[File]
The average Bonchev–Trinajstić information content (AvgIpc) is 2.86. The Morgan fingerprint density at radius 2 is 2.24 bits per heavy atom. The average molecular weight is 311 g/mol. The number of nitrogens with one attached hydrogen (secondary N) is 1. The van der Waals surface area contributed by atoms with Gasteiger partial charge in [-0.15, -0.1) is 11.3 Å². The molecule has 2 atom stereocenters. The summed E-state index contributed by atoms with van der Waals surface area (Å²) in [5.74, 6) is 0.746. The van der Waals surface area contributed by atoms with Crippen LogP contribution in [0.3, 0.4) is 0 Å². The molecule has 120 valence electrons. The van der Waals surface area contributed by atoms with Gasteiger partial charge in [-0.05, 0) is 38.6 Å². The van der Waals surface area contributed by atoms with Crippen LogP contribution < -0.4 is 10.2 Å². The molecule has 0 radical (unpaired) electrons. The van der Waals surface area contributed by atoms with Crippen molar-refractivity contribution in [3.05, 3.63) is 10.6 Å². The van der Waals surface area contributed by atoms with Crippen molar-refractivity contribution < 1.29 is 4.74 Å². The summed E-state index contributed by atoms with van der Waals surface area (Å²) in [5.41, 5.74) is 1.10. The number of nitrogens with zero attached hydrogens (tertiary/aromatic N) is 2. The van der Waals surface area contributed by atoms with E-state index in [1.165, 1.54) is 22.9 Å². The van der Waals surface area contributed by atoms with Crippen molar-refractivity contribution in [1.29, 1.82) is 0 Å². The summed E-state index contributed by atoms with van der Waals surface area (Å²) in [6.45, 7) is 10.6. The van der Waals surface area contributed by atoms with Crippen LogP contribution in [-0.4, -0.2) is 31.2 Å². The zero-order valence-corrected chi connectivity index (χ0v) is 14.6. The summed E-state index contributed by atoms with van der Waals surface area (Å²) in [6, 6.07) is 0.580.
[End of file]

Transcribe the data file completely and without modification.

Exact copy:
The average Bonchev–Trinajstić information content (AvgIpc) is 2.86. The Morgan fingerprint density at radius 2 is 2.24 bits per heavy atom. The average molecular weight is 311 g/mol. The number of nitrogens with one attached hydrogen (secondary N) is 1. The van der Waals surface area contributed by atoms with Gasteiger partial charge in [-0.15, -0.1) is 11.3 Å². The molecule has 2 atom stereocenters. The summed E-state index contributed by atoms with van der Waals surface area (Å²) in [5.74, 6) is 0.746. The van der Waals surface area contributed by atoms with Crippen LogP contribution in [0.3, 0.4) is 0 Å². The molecule has 120 valence electrons. The van der Waals surface area contributed by atoms with Gasteiger partial charge in [-0.05, 0) is 38.6 Å². The van der Waals surface area contributed by atoms with Crippen LogP contribution < -0.4 is 10.2 Å². The molecule has 0 radical (unpaired) electrons. The van der Waals surface area contributed by atoms with Crippen molar-refractivity contribution in [3.05, 3.63) is 10.6 Å². The van der Waals surface area contributed by atoms with Crippen molar-refractivity contribution < 1.29 is 4.74 Å². The summed E-state index contributed by atoms with van der Waals surface area (Å²) in [5.41, 5.74) is 1.10. The number of nitrogens with zero attached hydrogens (tertiary/aromatic N) is 2. The van der Waals surface area contributed by atoms with E-state index in [1.165, 1.54) is 22.9 Å². The van der Waals surface area contributed by atoms with Crippen molar-refractivity contribution in [1.29, 1.82) is 0 Å². The summed E-state index contributed by atoms with van der Waals surface area (Å²) in [6.45, 7) is 10.6. The van der Waals surface area contributed by atoms with Crippen LogP contribution in [-0.4, -0.2) is 31.2 Å². The zero-order valence-corrected chi connectivity index (χ0v) is 14.6. The summed E-state index contributed by atoms with van der Waals surface area (Å²) in [6, 6.07) is 0.580.